Gum infection is a contributing factor to gut problems. Worsening and recurring dental issues in your child might be a sign that they need to eat more fibre, which feeds good bacteria. Reduce their intake of sugar. Sugary food items encourage the risk of harmful bacteria in their mouth.

Autoimmune diseases – Some of the more common pediatric autoimmune diseases include type-1 diabetes, juvenile arthritis, lupus and celiac disease. The autoimmune response begins in the digestive system. However, specific auto-immune conditions can be found in the mouth. These oral signs may, in fact, help in the diagnosis of the condition. Autoimmune diseases can be caused by changes in the gut microbiome, the population of bacteria that reside within the gastrointestinal tract. According to a 2021 study in the journal ‘Systematic Reviews in Pharmacy’, autoimmune diseases in children can directly and indirectly affect the oral cavity and have various clinical presentations.
There is clearly a two-way relationship.

Obesity: According to a 2019 study published in the journal ‘Obesity Reviews’, gut bacteria and its interactions with immune cells and metabolic organs, including fat tissue, play a key role in childhood obesity.

Research shows that Crohn’s disease, inflammatory bowel diseases, and ulcerative colitis also exhibit oral signs and symptoms.

Ways to prevent tooth decay

Tooth decay is preventable. Most children have a full set of 20 baby teeth by the time they are 3-years-old. The American Dental Association has the following tips to clean children’s teeth:

  • Begin cleaning your baby’s mouth during the first few days after birth by wiping the gums with a clean, moist gauze pad or washcloth. As soon as teeth appear, decay can occur. A baby’s front four teeth usually push through the gums at about 6 months of age, although some children don’t have their first tooth until 12 or 14 months.
  • Until you’re comfortable that your child can brush on his or her own, continue to brush your child’s teeth twice a day with a child-size toothbrush and a pea-sized amount of fluoride toothpaste. When your child has two teeth that touch, you should begin cleaning between their teeth daily.
  • For children younger than 3 years, caregivers should begin brushing children’s teeth as soon as they begin to come into the mouth by using fluoride toothpaste in an amount no more than a smear or the size of a grain of rice. Brush teeth thoroughly twice per day (morning and night) or as directed by a dentist or physician.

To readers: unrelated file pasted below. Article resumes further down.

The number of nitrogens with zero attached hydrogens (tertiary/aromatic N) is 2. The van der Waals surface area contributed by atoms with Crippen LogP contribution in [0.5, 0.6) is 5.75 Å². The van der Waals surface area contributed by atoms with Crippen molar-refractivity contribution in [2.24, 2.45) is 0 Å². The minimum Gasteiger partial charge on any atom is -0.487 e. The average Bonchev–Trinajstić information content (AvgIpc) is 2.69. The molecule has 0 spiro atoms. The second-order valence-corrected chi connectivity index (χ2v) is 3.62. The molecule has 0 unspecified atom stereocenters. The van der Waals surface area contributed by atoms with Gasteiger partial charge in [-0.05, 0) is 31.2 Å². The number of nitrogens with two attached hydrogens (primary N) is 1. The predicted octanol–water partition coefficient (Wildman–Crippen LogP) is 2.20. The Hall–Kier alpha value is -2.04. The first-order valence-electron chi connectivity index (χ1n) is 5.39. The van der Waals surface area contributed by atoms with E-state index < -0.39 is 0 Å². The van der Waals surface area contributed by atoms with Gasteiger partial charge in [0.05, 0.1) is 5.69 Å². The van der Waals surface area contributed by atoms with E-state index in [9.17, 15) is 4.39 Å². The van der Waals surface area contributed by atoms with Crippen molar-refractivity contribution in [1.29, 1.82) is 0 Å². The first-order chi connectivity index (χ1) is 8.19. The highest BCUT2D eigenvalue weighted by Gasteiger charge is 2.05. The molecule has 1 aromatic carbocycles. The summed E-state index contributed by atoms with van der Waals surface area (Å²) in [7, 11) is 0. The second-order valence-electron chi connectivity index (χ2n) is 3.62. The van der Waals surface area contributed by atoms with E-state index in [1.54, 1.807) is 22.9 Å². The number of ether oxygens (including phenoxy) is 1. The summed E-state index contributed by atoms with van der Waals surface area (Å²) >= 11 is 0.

• For children 3 to 6 years of age, use a pea-sized amount of fluoride toothpaste. Brush teeth thoroughly twice per day (morning and night) or as directed by a dentist or physician.

Nutrition and your child’s dental health

While keeping your children’s teeth clean is critical, diet is your number one defensive tool to safeguard their oral as also gut health. Healthy foods lead to a better digestive system. Children need to eat right to be able to keep their teeth free from decay. Good nutrition involves all the food groups, and Children need food from all the major food groups to grow well and stay healthy. Too many carbohydrates, sugars from cake, cookies, candies, fruit juice, etc. and Savoury foods and starches from pretzels and potato chips can cause tooth decay. Here are some tips from Cleveland Clinic for choosing foods that are more healthful to your child’s teeth:

  • Keep fruits and vegetables in your house to offer as healthy snacks instead of carbohydrates. Choose fruits and vegetables that contain a high volume of water, such as pears, melons, celery and cucumbers. Limit bananas and raisins, as these contain concentrated sugar. You should brush immediately after these fruits are eaten.
  • Serve cheese with lunch or as a snack. Cheese, especially cheddar, Swiss, and other aged cheeses, help to trigger the flow of saliva, which helps wash food particles away from teeth.
  • Avoid sticky, chewy foods. Raisins, dried figs, granola bars, oatmeal or peanut butter cookies, jelly beans, caramel, honey, molasses and syrup stick to teeth, making it difficult for saliva to wash away. Have your child brush their teeth immediately after eating.